By Moira Warburton
WASHINGTON (Reuters) - The Republican-led U.S. House of Representatives is set to hold its first committee hearing on Sept. 28 on its long-shot impeachment inquiry against Democratic President Joe Biden launched by Speaker Kevin McCarthy last week.
The House Oversight Committee, led by Republican Representative James Comer, said it will explore constitutional and legal questions at the hearing, and also intends to subpoena personal and business bank records of Hunter Biden, the president's son, and James Biden, the president's brother.
Republicans allege that Biden profited from Hunter's business dealings while serving as vice president between 2009 and 2017 but have not released any concrete evidence of misconduct. Biden, who is running for re-election next year, has denied wrongdoing.
White House spokesperson Ian Sams on Tuesday accused Republicans of trying to "distract from their own chaotic inability to govern" by "staging a political stunt." Sams said they had not requested any information from the White House.
"Until they do that, we're just going to wait and see what they do," Sams said.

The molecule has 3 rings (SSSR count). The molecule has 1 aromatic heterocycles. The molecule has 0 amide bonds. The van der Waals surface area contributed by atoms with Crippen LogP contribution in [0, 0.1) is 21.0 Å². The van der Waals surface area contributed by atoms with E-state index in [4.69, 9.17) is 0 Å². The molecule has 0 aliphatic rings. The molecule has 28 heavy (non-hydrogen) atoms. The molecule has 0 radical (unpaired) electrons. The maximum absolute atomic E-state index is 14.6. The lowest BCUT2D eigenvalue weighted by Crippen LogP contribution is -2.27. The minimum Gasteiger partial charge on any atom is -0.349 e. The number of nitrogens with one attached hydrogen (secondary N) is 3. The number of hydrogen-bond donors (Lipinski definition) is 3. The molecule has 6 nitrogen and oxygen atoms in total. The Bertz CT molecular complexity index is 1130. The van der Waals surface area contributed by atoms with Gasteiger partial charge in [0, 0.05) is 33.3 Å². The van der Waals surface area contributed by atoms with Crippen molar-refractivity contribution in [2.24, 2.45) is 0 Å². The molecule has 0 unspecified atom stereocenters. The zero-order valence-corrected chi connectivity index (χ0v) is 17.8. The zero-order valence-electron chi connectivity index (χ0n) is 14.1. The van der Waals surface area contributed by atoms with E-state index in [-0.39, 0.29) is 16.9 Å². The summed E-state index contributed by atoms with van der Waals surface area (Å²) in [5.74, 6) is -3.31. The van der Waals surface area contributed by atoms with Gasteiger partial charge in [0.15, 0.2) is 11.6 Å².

Two other House committees also are taking part in the inquiry.
The Constitution establishes an impeachment process under which Congress can remove a president from office. The House can approve formal charges - articles of impeachment - by a simple majority. The Senate then holds a trial and can remove a president with a two-thirds majority vote. Democrats control the Senate, making conviction and removal highly unlikely.
McCarthy announced the impeachment inquiry after facing pressure from far-right lawmakers in his party who were furious that Democrats, when they controlled the House, impeached Republican former President Donald Trump in 2019 and 2021. Trump was acquitted both times by the Senate.
(Reporting by Moira Warburton in Washington; additional reporting by Jeff Mason; Editing by Will Dunham and Andy Sullivan)